So the third and fourth pitches came to the front. One of them was about sexual abuse in Opera, and that got the best reaction from the class. I expected that. It is the most timely, so it resonated. My partner is an opera singer, and she’ll be in the chorus this fall for the very show I pitched doing a case study on. The idea came from her, really. The concept is compelling, and as much as I respect the genre and would love to do research about it, this idea just doesn’t feel like mine. Which brings us to pitch number four: the preservation of knowledge, or who bothers to care for books? Something like that. I don’t want to speak too soon. We all know how these things tend to change form over and over again. It happened in Gateway, it’ll certainly happen this semester too.

Speaking of this semester, it’s my last one. I’ll graduate in December, do some more work in archives and the Donald Hall Collection (the film/screenplay library on the sixth floor of North Quad– please consider it as a resource!) for eight months, and then head to graduate school. So I’m thinking a lot about this next phase of my life, and why it’s so important to me that I pursue a career dedicated to preserving and talking about history. For me, right now, a project like this needs to grapple with those questions. As hard as I tried to pitch a project that dealt with a new topic, it always comes back to what I’m passionate about. I know I’m super lucky to already know what that is. I can’t wait to articulate to you all, in a new format, why librarianship means so much to me.

H.A.G.S.: High School, Yearbooks, and Your Mind on Feminist Theory

Okay, I’m just gonna start off here by stating for the record: I didn’t like high school when I was in high school. Like, at all. I was a super messy teenager who fought with her mom all the time and had crazy intense crushes and fell asleep during study hall. Yet, somehow, it’s all I think about now. In the spring of 2018, I found some senior photos I’d buried in my old email account; maybe that planted the seed. Seeing myself all scrawny and dolled up was an intense and endlessly cringy flashback.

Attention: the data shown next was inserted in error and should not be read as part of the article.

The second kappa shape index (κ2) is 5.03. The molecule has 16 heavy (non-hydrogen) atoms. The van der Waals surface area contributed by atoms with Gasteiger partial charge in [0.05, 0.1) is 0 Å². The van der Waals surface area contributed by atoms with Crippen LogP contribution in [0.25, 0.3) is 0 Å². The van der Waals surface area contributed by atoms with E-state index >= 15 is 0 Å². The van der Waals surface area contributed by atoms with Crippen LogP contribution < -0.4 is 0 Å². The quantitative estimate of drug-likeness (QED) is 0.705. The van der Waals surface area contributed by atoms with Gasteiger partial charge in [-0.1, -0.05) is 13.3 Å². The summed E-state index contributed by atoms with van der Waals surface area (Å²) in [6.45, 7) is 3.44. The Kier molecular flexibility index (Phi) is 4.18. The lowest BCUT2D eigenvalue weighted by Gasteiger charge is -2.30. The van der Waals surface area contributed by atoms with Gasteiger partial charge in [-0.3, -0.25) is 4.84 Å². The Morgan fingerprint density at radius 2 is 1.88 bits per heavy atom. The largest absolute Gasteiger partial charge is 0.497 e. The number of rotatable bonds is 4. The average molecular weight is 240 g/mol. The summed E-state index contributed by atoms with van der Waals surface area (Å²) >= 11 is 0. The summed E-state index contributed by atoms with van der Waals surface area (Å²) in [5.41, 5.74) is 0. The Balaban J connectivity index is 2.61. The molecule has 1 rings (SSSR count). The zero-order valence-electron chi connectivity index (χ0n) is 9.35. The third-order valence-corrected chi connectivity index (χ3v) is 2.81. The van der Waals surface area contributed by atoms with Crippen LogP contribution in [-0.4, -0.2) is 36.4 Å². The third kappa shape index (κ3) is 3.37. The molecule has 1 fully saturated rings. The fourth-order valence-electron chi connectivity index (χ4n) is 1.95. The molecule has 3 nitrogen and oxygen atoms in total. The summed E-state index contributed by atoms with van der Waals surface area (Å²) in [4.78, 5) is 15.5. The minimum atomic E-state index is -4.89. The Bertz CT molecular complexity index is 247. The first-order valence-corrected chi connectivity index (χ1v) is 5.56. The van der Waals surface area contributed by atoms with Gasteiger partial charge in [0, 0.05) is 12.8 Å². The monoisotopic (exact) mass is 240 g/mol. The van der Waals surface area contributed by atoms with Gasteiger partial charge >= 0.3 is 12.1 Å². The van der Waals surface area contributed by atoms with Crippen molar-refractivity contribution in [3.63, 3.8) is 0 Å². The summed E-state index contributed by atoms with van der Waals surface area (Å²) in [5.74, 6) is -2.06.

The author at seventeen, just doing the absolute most.

I’ve been reading a lot of feminist theory and sociology, a lot of books about fractured communication and relationships between genders, a lot about what it means to be a “woman.” (Many of these resources are from the Second Wave and are therefore pretty trans-exclusionary, so here I’m referring to cis “womanhood”, although I personally respect and celebrate all gender identities.) The one I’m currently on, Reviving Ophelia: Saving the Selves of Adolescent Girls by Mary Pipher, PhD, has forced me to think much more critically about the role of high school in teenage girls’ lives.

High school is both a passive transitionary space between childhood and adulthood and a very well-orchestrated incubator for the implementation of toxic patriarchal norms. Girls are thrust into an environment in which they must learn to perform womanhood, and upon doing so, are pigeonholed into their particular flavor of it: slut, prude, ice queen, wannabe. I remember doing my makeup in the handicap-accessible bathroom before class so no one would have to know I didn’t wake up beautiful. I remember the boys at the bus stop poking at my birthmark and demanding to know whose hickey that was.

Our society treats high school like a sexual laboratory (ever seen Riverdale?), a living meet-cute. I challenge you to name one teen movie or television show set in a high school that focuses on the students actually going to class. That’s not reality; it’s just stupid adults projecting their sexual politics onto a nostalgic, “neutral” framework. But life imitates art, and those imagined high schools we grow up seeing on the page or the screen are acted out on the stage of actual high schools in America. Enter: my interest in yearbooks, which provide an authentic (if idealized) look into the high school experience.

A spread in my sketchbook about a yearbook I found at an antique store.

The yearbooks with which I have interacted (mine, those of my relatives, those of total strangers) compile a hodge-podge of images and real-life testimonials to the realities of high school, both by co-mission (“Thanks for suffering through Spanish with me!”) and omission (everybody mentions parties but nobody talks about what goes down at them). They also create a snapshot of someone through the eyes of others. The first yearbook I bought at an antique store was full of signatures from girls who exclusively used glitter gel pens and hearted every i, so it was easy to assume that this Justin guy was quite the babe magnet.